Davis Frank: We have a very public backlog on Pivotal Tracker, so you can see what our priorities are through the next few releases. We welcome contributions from the community, but we're admittedly picky. We want to keep Jasmine small and essential. Keep your fixes/features simple and please make sure the include specs for your work. Jasmine is, after all, a test framework. So test drive your test framework contributions!

Tommy Montgomery: Right now I'm working on nodejs support for server side testing. A couple of other future features I'm thinking about are an ant task and a command line executable. JavaScript testing frameworks are severely hindered by requiring a browser to be running (in most cases). To that end, making bootstrapping browsers easier for users will become a staple of any JavaScript unit testing framework. I also see JavaScript unit testing frameworks getting better at bridging the gap between server-side and client-side testing.

Felipe Nascimento: I'm a javascript lover and I believe this language will be in the future of most of developers in the word. I like the way things are going with javascript, with new tools and techniques. I am one of BrazilJS(the Brazilian JavaScript conference) and I can wonder how strong the future of javascript is. I am really up to create the new features to this unit test tool evolve enough to deal with Ajax calls in an easier way, plus, allowing the user to write in a extremely easy way, scripts to test the graphic interface itself, like filling forms in, submitting elements, clicking in buttons(what is already possible, but a bit harder to write), etc. I'd also like to add here that, if you're a developer and may want to contribute to this tool, please, feel free to talk to me and send your criticisms, ideas, suggestions, bug reports or code. To help you with that, you may want to follow the project in my github account.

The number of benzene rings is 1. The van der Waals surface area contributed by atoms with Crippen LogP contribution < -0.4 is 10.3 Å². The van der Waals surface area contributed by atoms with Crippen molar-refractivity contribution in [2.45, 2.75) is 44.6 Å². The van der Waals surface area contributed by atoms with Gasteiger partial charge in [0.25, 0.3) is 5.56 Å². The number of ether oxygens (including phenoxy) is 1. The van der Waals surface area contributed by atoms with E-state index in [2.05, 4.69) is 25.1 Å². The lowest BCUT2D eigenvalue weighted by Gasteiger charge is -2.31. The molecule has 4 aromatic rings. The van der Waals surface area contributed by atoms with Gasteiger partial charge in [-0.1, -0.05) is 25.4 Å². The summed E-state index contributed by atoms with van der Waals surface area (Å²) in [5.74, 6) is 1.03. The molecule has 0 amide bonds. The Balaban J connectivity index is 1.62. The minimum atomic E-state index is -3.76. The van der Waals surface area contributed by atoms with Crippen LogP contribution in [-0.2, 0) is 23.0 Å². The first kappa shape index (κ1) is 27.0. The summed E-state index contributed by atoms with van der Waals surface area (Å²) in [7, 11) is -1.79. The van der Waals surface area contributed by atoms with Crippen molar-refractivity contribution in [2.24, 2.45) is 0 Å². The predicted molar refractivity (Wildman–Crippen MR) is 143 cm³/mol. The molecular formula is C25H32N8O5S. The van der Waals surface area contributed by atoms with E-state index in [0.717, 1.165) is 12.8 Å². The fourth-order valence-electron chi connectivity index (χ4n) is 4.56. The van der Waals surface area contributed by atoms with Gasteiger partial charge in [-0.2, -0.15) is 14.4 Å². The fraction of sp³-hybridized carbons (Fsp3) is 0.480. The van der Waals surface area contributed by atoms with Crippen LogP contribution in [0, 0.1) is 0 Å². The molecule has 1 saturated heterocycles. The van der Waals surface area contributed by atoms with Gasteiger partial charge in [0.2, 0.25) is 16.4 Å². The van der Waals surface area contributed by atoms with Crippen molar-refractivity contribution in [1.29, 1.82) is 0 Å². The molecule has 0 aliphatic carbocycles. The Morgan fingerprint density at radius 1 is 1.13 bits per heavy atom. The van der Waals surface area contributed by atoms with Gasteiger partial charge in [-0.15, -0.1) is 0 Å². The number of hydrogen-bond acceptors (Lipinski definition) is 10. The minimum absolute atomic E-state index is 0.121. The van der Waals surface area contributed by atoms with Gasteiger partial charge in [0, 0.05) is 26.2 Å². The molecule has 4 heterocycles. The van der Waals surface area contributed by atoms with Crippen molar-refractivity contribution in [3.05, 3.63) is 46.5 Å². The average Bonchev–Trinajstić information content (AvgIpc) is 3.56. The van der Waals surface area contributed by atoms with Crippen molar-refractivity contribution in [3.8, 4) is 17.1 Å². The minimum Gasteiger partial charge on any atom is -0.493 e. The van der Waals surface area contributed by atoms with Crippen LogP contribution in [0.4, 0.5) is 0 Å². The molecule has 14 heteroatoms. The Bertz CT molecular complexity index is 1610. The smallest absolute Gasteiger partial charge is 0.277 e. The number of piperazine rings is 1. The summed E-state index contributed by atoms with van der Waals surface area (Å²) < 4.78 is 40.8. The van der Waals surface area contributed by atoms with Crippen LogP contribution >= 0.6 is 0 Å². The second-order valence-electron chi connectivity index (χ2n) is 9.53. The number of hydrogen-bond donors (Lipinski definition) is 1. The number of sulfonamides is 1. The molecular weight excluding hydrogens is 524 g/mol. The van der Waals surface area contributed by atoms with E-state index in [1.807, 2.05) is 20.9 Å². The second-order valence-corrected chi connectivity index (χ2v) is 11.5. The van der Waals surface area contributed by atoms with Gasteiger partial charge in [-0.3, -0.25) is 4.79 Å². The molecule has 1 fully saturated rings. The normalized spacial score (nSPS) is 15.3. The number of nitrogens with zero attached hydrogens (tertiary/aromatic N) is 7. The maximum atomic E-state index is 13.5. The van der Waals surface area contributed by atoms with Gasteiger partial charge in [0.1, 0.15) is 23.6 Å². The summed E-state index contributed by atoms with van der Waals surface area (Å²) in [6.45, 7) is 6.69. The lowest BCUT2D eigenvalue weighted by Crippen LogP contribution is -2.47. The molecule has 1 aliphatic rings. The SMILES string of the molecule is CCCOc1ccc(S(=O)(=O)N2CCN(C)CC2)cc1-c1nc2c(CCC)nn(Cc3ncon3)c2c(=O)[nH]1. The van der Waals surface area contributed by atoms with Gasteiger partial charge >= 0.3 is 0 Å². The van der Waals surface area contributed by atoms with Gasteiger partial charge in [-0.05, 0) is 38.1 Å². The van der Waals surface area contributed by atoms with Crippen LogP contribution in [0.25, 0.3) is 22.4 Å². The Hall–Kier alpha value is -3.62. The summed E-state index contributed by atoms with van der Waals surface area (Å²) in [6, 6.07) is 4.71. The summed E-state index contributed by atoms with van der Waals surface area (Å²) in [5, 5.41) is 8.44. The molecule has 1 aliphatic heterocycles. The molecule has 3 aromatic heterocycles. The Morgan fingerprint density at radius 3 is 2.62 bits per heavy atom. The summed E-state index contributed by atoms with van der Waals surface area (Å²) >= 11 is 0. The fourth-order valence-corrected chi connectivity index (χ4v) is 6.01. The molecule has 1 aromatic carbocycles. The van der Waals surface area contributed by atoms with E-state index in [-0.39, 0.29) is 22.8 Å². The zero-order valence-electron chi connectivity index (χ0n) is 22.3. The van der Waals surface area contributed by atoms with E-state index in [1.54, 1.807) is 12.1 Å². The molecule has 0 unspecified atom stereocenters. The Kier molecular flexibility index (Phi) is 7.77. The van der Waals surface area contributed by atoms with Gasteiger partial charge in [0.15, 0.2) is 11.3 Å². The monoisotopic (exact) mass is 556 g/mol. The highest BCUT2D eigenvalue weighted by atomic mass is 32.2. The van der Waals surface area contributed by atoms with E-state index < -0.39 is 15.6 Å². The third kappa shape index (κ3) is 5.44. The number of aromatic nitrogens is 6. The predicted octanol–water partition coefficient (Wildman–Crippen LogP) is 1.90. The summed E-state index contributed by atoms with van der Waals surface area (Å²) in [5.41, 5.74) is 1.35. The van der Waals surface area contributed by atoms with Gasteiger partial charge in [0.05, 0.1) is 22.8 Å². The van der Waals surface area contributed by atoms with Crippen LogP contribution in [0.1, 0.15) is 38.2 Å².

About the Panelists